Defining your rules is important and can add to or detract from your site's overall performance or response time. You may wish to learn more about Yii's advanced parameterization of routes to optimize performance. Writing rules can get more detailed, which I won't go into today.

Pretty URLs

As I mentioned above, Pretty URLs switch from Yii's parameter-based routing to a path-based routing. For example, this URL requests viewing a meeting with ID 130.

Or this URL requests viewing a place called El Diablo Coffee:

You may want to read How to Program With Yii2: Sluggable Behavior (Envato Tuts+) to learn more about implementing slugs to manage these kinds of named URLs.

To enable Pretty URLs, you need to activate enablePrettyUrl in urlManager:

Note: At this time, you can also disable index.php in the URL with showScriptName; however, I'm still struggling with creating URLs without index.php in my current application project. Tracking this down is on my task list.

You also need to create an .htaccess file and enable mod_rewrite for Apache:

CatchAll Mode

Programming Yii Maintenance Mode View

Another nice feature of Yii routing is the ability to easily place your application in maintenance mode. Just define a catchAll setting in the application configuration, action, and view:

I also added an actionOffline in SiteController.php and an offline.php view.

Creating URLs

Yii provides a helper method yii\helpers\Url::to() to create links within your application that will properly correspond to the parsing rules. Generating links programmatically with Yii's infrastructure will help maintain the manageability and portability of your application code.

Here are some examples of creating URLs from Yii's documentation:

Of course, if the pretty URL format is enabled, the created URLs will be different.

Here's an example of me generating a link in the Meeting list grid control for Meeting Planner:

I also include a lot of links in outbound emails for Meeting Planner, which require a number of identical arguments for validating user access. I created a helper for building these commands which uses Url:to():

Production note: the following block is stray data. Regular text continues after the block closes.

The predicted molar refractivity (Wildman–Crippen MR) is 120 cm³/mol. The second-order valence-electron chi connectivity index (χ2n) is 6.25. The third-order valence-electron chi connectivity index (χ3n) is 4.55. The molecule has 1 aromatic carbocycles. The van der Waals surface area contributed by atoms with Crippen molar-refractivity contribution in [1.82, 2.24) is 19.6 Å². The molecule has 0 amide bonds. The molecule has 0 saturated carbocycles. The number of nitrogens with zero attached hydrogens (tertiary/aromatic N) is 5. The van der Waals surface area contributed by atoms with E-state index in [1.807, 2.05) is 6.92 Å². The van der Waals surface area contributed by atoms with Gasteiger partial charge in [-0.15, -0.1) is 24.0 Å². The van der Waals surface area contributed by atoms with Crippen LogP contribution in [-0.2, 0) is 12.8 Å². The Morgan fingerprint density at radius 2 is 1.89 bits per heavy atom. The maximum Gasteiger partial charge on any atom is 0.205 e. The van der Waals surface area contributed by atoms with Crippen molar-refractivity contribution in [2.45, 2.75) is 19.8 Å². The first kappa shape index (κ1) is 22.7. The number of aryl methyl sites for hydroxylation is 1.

Writing raw PHP code to manually create links like these would be time-consuming, error prone, and less portable. Url::to() saves a lot of time both in coding and troubleshooting.

Note: I'll be writing about Yii Helpers in an upcoming episode. Using a commonly accessible function within my helper saves me a lot of effort and reduces overall coding.

In Closing

Getting started with an MVC can be confusing and routes and URLs can play a part in this. Perhaps I should have written about routes earlier in the series. In any case, I hope you've learned some new things about Yii and its flexible application design with routes and URLs.

Watch for upcoming tutorials in our Programming With Yii2 series as we continue diving into different aspects of the framework. For example, let me know if you'd like to see more on advanced routing. I welcome feature and topic requests. You can post them in the comments below or email me at my Lookahead Consulting website.

If you'd like to explore a more advanced Yii2 application now, check out our startup series and Meeting Planner. The application is now in alpha release, and you can use it to schedule meetings with friends. You can also download the code; it's open source.

If you'd like to know when the next Yii2 tutorial arrives, follow me @reifman on Twitter or check my instructor page. My instructor page will include all the articles from this series as soon as they are published.